Murumbdev’s history goes way back to the medieval era of India. Not much of the initial history of the fort is known. However, somewhere in mid 1600s, Murumbdev was captured by the ruler of the Maratha Empire- Chhatrapati Shivaji Maharaj. The fort was renamed to ‘Rajgad’ and remained the capital of the empire for 26 years after which, the capital was shifted to Raigad fort.
Since no vehicle can reach the top of the mountain where the fort is situated, the only way is to hike up. Hence, it is quite popular among the trekker community. Rajgad is situated at a height of around 4,600 feet in the Sahyadri mountain range in Maharashtra, approximately 60 kilometers from Pune. The monsoon and post-monsoon months offer the best climate conditions for a good hike with spectacular views throughout the way. There are 6 routes to the reach the fort. In my experience, I’ve only used two routes. You can start the hike either from Gunjavane village which will lead to the ‘Chor Darwaza’, or from Pali village where the route extends to the ‘Pali Darwaza’, with the latter being an easier route to take as compared to the other.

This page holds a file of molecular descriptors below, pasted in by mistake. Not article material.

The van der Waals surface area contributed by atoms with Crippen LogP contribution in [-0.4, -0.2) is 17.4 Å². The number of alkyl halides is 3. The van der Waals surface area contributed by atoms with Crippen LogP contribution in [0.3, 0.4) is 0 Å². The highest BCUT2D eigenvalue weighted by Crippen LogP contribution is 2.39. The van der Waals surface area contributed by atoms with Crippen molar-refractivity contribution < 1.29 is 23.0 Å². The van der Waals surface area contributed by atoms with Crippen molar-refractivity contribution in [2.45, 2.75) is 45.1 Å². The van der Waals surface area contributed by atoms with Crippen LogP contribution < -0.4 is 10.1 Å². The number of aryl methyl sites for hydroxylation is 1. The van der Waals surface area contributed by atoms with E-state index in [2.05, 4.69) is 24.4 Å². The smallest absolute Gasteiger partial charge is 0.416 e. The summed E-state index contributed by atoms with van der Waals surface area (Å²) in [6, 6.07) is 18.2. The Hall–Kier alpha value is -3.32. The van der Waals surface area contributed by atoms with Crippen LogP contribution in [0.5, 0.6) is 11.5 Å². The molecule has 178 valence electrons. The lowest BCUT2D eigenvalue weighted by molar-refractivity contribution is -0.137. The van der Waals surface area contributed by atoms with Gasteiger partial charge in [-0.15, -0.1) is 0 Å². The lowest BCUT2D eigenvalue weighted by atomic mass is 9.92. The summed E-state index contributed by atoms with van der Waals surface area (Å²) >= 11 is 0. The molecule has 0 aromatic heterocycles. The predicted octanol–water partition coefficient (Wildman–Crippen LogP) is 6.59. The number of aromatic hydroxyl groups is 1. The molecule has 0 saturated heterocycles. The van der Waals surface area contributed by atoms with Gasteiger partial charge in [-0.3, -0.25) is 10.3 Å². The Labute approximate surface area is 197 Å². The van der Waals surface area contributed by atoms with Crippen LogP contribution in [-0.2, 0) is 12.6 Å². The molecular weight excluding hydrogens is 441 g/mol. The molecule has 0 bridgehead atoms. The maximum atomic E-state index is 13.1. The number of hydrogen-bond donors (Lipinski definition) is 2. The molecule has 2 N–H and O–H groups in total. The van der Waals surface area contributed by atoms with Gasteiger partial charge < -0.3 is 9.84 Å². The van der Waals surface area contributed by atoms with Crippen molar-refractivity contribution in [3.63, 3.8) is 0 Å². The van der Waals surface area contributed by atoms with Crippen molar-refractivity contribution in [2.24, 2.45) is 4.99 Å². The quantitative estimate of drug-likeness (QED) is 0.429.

Rajgad consists of 3 maachis (plateaus with watchtowers) in 3 different directions and 1 ballekilla (the highest point of the fort). These maachis are named as Sanjeevani maachi, Suvela maachi and Padmavati maachi. The route from Gunjavane village through the ‘Chor Darwaza’ opens up at Padmavati maachi. A temple dedicated to Goddess Padmavati is situated here. Suvela and Sanjeevani maachis offer breath-taking views of the mountains around. Time and again, you will marvel at the architectural planning and execution that fort Rajgad offers, sometimes slipping a bit into history.
Hiking Tip: While on Suvela maachi, look out for two interesting rocks: one in the shape of an elephant and one with a huge hole (around 3 meters in diameter). You can climb up to this rock for a good view of the mountains but be extremely careful while doing so since there is not a lot of space to stand here.
In my personal opinion, I would recommend to visit this place sometime in the post-monsoon months for 2 main reasons:
- The sun is not too harsh making the climb less tiring
- The flora of the place comes alive during the monsoons and you will get to see different types of plants and flowers.